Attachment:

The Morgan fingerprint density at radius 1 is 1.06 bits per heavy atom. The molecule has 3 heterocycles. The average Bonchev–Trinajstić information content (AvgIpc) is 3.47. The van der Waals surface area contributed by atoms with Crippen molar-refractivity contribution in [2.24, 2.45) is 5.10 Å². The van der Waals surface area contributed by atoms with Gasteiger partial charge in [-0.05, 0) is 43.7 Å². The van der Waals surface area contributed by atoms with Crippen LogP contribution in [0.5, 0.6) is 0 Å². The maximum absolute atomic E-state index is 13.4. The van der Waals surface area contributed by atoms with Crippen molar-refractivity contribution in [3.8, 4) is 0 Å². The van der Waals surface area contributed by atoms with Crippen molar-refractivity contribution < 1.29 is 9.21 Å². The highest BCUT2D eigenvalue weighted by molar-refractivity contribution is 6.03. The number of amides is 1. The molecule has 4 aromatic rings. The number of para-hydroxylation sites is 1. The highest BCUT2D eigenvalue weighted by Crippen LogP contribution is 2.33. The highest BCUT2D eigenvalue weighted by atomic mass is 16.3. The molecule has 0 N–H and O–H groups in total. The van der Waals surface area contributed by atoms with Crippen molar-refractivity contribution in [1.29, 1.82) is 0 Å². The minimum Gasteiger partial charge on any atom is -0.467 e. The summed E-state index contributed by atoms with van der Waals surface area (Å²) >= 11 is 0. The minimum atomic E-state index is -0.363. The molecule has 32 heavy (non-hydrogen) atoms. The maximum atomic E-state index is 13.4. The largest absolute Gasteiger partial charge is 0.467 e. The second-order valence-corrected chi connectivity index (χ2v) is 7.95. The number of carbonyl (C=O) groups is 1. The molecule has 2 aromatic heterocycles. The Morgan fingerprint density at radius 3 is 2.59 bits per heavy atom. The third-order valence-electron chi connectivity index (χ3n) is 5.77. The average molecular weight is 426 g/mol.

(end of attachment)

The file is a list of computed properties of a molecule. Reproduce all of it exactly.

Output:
The Morgan fingerprint density at radius 1 is 1.06 bits per heavy atom. The molecule has 3 heterocycles. The average Bonchev–Trinajstić information content (AvgIpc) is 3.47. The van der Waals surface area contributed by atoms with Crippen molar-refractivity contribution in [2.24, 2.45) is 5.10 Å². The van der Waals surface area contributed by atoms with Gasteiger partial charge in [-0.05, 0) is 43.7 Å². The van der Waals surface area contributed by atoms with Crippen LogP contribution in [0.5, 0.6) is 0 Å². The maximum absolute atomic E-state index is 13.4. The van der Waals surface area contributed by atoms with Crippen molar-refractivity contribution in [3.8, 4) is 0 Å². The van der Waals surface area contributed by atoms with Crippen molar-refractivity contribution < 1.29 is 9.21 Å². The highest BCUT2D eigenvalue weighted by molar-refractivity contribution is 6.03. The number of amides is 1. The molecule has 4 aromatic rings. The number of para-hydroxylation sites is 1. The highest BCUT2D eigenvalue weighted by Crippen LogP contribution is 2.33. The highest BCUT2D eigenvalue weighted by atomic mass is 16.3. The molecule has 0 N–H and O–H groups in total. The van der Waals surface area contributed by atoms with Crippen molar-refractivity contribution in [1.29, 1.82) is 0 Å². The minimum Gasteiger partial charge on any atom is -0.467 e. The summed E-state index contributed by atoms with van der Waals surface area (Å²) >= 11 is 0. The minimum atomic E-state index is -0.363. The molecule has 32 heavy (non-hydrogen) atoms. The maximum atomic E-state index is 13.4. The largest absolute Gasteiger partial charge is 0.467 e. The second-order valence-corrected chi connectivity index (χ2v) is 7.95. The number of carbonyl (C=O) groups is 1. The molecule has 2 aromatic heterocycles. The Morgan fingerprint density at radius 3 is 2.59 bits per heavy atom. The third-order valence-electron chi connectivity index (χ3n) is 5.77. The average molecular weight is 426 g/mol.